Effect of Vegetable Oil Source and L-Carnitine Supplements on Growth Performance, Carcass Characteristics and Blood Biochemical Parameters of Japanese Quails (Coturnix japonica)

Document Type: Research Articles

Authors

Department of Animal Science, Faculty of Agriculture and Natural Resources, Shahrekord Branch, Islamic Azad University, Shahrekord, Iran

Abstract

An experiment was conducted to study the effects of soybean, linseed and sunflower oil (various sources of fatty acids) with and without L-carnitine supplements (0 and 50 mg kg-1) on performance, blood biochemical parameters and carcass traits of Japanese quail. One hundred and ninety-two of 7-day old female Japanese quail were randomly assigned to 6 dietary treatments with 4 replicates and fed in the duration of 28 days. A 3 × 2 factorial arrangement (three oil sources and two levels of L-carnitine) was used in a completely randomized design with 8 birds per cage. Feed intake (FI), body weight gain (BWG) and feed conversion ratio (FCR) of birds were measured during the experiment. Moreover, 2 birds from each cage (replicate) were randomly selected at the end of the experiment and then the concentration of cholesterol, albumin and total protein of blood sera were measured. Results showed that BWG and FCR were affected by dietary treatments and BWG of quails significantly increased by the addition of L-carnitine to linseed oil treatment (P<0.05). Different types of vegetable oil and L-carnitine supplementation had no significant (P>0.05) effect on liver and gizzard of quails. Linseed and sunflower oil increased heart weight of quail. Addition of L-carnitine to diet, containing sunflower oil reduced the relative weight of liver and heart. Sunflower oil reduced the concentration of total protein and albumin in blood serum of birds. L-carnitine supplement increased the concentration of total protein and globulin in female blood serum. Data of the present experiment showed that source of dietary oil affected the performance of Japanese quail and also use of different plant oil sources with L-carnitine supplementation affected the blood biochemical parameter of female Japanese quail.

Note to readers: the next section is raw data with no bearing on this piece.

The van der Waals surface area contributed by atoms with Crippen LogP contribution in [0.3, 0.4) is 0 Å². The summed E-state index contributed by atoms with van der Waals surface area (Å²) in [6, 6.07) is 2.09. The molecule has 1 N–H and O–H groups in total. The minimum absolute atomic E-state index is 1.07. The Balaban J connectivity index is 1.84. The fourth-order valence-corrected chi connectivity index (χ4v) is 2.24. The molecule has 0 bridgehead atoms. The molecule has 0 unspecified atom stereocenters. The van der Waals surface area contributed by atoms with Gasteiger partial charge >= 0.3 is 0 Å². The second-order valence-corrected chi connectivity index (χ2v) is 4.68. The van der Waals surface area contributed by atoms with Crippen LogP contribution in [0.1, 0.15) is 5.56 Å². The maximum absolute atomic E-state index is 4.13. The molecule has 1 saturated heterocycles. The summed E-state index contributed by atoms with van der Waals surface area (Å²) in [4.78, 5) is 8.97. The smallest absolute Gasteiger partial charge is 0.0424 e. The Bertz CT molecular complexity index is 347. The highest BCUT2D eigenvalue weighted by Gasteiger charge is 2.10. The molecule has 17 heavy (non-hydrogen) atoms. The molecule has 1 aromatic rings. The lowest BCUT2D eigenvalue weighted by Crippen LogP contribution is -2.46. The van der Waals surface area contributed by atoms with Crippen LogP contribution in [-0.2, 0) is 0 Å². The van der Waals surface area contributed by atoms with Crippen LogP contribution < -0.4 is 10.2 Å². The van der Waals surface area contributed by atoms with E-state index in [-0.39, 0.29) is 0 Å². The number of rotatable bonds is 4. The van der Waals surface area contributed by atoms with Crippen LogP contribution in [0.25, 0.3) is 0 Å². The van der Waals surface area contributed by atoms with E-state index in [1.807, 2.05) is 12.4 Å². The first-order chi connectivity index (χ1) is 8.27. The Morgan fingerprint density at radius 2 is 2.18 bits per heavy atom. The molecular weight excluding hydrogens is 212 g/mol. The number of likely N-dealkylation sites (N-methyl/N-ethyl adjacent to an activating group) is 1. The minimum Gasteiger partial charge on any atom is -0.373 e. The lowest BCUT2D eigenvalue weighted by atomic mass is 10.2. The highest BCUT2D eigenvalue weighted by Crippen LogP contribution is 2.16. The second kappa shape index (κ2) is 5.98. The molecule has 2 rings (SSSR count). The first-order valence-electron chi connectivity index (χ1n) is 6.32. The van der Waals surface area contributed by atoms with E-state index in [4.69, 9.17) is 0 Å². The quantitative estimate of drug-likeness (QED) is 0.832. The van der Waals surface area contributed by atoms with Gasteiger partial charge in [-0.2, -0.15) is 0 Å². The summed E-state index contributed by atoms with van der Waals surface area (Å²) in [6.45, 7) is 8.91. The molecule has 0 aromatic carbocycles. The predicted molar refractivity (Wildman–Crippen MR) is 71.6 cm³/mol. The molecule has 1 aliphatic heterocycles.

Keywords


INTRODUCTION